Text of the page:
This November, if Nader won only the same number of votes as he did in 1996, but if they were cast in the “wrong” states from Kerry’s point of view, it could cost Kerry.
By Tom Curry National affairs writer
updated 8/26/2004 3:59:08 PM ET 2004-08-26T19:59:08

Continuing his bitter battle with Democrats over access to state ballots, Ralph Nader won a victory Thursday as officials in Iowa ruled that his name would appear on that state's ballot for the Nov. 2 presidential election.

A three-man review panel consisting of Secretary of State Chet Culver, Iowa Attorney General Tom Miller, who are both Democrats, and State Auditor David Vaudt, a Republican, rebuffed a challenge to Nader's petition brought by Des Moines Democrat Lee Jolliffe.

Jolliffe, a Drake University journalism professor who volunteered for the John Kerry campaign earlier this year, had charged that signatures on the Nader petition, had “all been altered in one kind of way.” But the officials ruled that Nader backers in Iowa had turned in 1,597 valid signatures, 97 more than the required number.

Iowa, which has gone Democratic in every presidential election since 1988, was a nail-biter for Democrats four years ago. President Bush won the count of ballots cast on Election Day, but once the absentee ballots were tallied, Democrat Al Gore pulled it out by a margin of 4,144, one-third of one percent.

"Throughout the country the Democratic Party is taking unprecedented steps to prevent voters from having the choice of a serious anti-war candidate, anti-Patriot Act, pro-health care for all and pro-living wage candidate on the ballot," said Theresa Amato, Nader campaign manager. “We hope the Iowa decision sends a message to the orchestrated assault against our state nominating petitions."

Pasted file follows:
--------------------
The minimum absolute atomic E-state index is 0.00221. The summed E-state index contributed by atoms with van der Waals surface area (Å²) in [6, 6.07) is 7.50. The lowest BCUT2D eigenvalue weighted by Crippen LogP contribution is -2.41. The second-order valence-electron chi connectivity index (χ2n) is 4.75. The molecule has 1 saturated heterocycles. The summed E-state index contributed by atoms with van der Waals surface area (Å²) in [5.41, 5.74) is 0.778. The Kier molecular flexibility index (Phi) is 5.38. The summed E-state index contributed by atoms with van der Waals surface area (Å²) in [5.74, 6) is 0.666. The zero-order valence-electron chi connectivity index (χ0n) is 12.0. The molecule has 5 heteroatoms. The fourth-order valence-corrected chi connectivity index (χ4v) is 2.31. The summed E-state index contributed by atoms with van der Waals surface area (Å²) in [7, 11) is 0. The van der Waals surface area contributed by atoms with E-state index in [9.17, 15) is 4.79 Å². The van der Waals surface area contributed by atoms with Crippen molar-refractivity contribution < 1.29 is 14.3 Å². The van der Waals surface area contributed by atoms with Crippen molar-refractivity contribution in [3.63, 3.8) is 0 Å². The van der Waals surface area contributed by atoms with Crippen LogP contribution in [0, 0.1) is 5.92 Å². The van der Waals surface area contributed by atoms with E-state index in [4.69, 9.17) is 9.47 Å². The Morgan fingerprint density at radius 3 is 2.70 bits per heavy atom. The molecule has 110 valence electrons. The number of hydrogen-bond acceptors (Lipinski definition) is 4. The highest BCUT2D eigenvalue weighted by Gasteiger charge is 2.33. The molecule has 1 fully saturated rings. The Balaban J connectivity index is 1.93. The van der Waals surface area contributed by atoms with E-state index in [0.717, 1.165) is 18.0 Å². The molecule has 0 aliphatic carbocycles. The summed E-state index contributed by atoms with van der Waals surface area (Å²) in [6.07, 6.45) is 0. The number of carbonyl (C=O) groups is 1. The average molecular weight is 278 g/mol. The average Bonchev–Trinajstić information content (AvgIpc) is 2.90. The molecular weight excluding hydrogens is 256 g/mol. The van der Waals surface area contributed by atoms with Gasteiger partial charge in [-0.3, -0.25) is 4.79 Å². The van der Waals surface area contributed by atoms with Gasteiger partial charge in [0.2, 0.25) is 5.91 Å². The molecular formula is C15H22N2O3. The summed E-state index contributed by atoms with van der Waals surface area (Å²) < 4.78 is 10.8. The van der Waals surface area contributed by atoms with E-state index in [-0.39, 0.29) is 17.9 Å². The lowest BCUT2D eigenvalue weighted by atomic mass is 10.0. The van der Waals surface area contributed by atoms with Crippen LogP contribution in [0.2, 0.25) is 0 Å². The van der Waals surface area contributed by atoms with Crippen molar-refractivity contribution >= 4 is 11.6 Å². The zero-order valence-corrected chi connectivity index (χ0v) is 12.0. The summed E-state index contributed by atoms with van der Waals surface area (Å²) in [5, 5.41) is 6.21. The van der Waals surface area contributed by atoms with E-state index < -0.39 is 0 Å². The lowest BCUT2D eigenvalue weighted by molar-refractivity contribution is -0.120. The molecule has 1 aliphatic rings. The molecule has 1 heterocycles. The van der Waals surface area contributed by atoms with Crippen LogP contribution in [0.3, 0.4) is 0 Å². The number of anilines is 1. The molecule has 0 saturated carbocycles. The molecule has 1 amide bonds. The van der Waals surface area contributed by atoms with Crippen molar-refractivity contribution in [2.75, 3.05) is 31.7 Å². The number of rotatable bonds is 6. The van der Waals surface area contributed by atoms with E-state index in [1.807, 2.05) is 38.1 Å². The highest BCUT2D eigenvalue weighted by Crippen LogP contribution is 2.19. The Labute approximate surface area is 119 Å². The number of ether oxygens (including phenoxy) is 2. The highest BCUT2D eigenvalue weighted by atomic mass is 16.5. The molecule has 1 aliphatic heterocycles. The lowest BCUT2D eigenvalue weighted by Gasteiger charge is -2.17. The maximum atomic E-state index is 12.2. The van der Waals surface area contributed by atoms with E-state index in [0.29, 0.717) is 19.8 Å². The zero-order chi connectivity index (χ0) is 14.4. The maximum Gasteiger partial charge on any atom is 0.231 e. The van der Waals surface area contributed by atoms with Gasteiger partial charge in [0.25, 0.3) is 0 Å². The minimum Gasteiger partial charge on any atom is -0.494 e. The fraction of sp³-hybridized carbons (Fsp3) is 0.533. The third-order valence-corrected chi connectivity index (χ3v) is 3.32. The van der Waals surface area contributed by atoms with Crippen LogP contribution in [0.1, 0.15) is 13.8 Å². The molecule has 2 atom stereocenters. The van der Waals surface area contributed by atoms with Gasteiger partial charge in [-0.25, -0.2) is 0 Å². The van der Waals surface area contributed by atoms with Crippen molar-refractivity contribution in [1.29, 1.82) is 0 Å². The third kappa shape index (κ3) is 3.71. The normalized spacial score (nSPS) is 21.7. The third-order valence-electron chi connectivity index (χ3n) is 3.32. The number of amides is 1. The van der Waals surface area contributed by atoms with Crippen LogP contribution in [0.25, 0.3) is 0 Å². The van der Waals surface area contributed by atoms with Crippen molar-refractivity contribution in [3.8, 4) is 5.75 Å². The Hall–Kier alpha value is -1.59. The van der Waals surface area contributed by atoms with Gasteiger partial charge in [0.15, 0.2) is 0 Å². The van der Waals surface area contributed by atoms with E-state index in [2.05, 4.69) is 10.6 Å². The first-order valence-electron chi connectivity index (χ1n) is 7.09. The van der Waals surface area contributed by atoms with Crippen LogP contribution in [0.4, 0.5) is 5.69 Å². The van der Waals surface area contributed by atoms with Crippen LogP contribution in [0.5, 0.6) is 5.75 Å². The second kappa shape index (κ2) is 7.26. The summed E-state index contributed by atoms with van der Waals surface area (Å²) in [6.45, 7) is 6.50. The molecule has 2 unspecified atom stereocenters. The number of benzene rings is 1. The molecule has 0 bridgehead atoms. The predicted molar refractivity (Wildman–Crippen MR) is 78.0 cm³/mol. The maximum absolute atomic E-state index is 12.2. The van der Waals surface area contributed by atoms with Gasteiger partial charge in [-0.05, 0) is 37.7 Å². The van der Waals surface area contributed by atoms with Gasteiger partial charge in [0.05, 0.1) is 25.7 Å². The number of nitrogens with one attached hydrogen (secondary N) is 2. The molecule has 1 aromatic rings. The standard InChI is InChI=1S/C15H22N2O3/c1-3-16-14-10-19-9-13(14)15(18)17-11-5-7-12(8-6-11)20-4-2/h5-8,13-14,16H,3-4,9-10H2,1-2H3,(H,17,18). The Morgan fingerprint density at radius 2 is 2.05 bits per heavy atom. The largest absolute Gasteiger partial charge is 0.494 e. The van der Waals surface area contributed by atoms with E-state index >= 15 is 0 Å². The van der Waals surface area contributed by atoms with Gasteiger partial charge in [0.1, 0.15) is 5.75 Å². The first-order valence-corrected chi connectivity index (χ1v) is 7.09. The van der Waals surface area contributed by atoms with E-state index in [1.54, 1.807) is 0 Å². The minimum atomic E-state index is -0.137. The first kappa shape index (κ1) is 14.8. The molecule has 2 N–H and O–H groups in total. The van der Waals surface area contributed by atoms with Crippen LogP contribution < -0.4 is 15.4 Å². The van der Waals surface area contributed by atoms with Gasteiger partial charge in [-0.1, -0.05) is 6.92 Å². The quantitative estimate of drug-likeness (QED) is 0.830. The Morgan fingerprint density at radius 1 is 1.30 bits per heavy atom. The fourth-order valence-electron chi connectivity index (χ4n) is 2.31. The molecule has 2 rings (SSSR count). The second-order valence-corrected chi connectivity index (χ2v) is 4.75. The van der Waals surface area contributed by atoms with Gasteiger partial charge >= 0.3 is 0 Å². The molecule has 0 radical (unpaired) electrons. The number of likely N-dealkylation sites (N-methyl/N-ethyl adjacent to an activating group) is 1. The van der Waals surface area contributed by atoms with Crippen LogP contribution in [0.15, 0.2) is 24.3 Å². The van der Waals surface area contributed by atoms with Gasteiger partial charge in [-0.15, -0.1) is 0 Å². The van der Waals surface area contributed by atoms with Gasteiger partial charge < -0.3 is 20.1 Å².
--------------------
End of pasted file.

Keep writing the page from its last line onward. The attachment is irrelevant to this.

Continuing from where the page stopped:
Democrats have had success so far in one battleground state, Arizona, where they used a legal challenge to keep Nader off the ballot.

The independent candidate, who won 2.8 million popular votes four years ago but no electoral votes, confronts ballot deadlines in the next few weeks in states that are crucial to Kerry’s hopes of defeating Bush.

Diversion of energy
Democrats fear that Nader’s presence on the ballot in places such as Iowa, Wisconsin and Oregon might tilt the election to Bush — or at least might force Kerry to divert advertising, money and staff to states where he’d be comfortably ahead, were it not for Nader.

In the final week of the campaign, for instance, Kerry might need to spend three days appealing to voters in Florida, but might be pulled away to shore up support in Wisconsin and Oregon, if polls showed Nader drawing anti-Bush voters there.

Video: Anti-Nader ad "He doesn't need to be on the ballot in 15 or 16 of the battleground states. All he needs to do is to be on the ballot in three or four or five of the battleground states to make a difference in the election," said Chris Kofinis, a strategist for a group called, which is trying to persuade would-be Nader voters to re-consider.

Although exit poll data from 2000 is too scanty to prove that Nader cost Gore the election, Democrats believe that he did.

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And Democrats’ anxiety over Nader reflects Kerry’s weakness as a candidate. With a stronger Democratic candidate in 1996, Nader was merely a curiosity, not a menace. That year, Nader running as Green Party presidential candidate won 685,000 votes, but Bill Clinton coasted to re-election.

This November, if Nader won only the same number of votes as he did in 1996, but if they were cast in the “wrong” states from Kerry’s point of view, it could cost Kerry. has launched a new TV ad airing in two battleground states, Wisconsin, where Nader won 3.6 percent in 2000, and New Mexico, where he won 3.5 percent.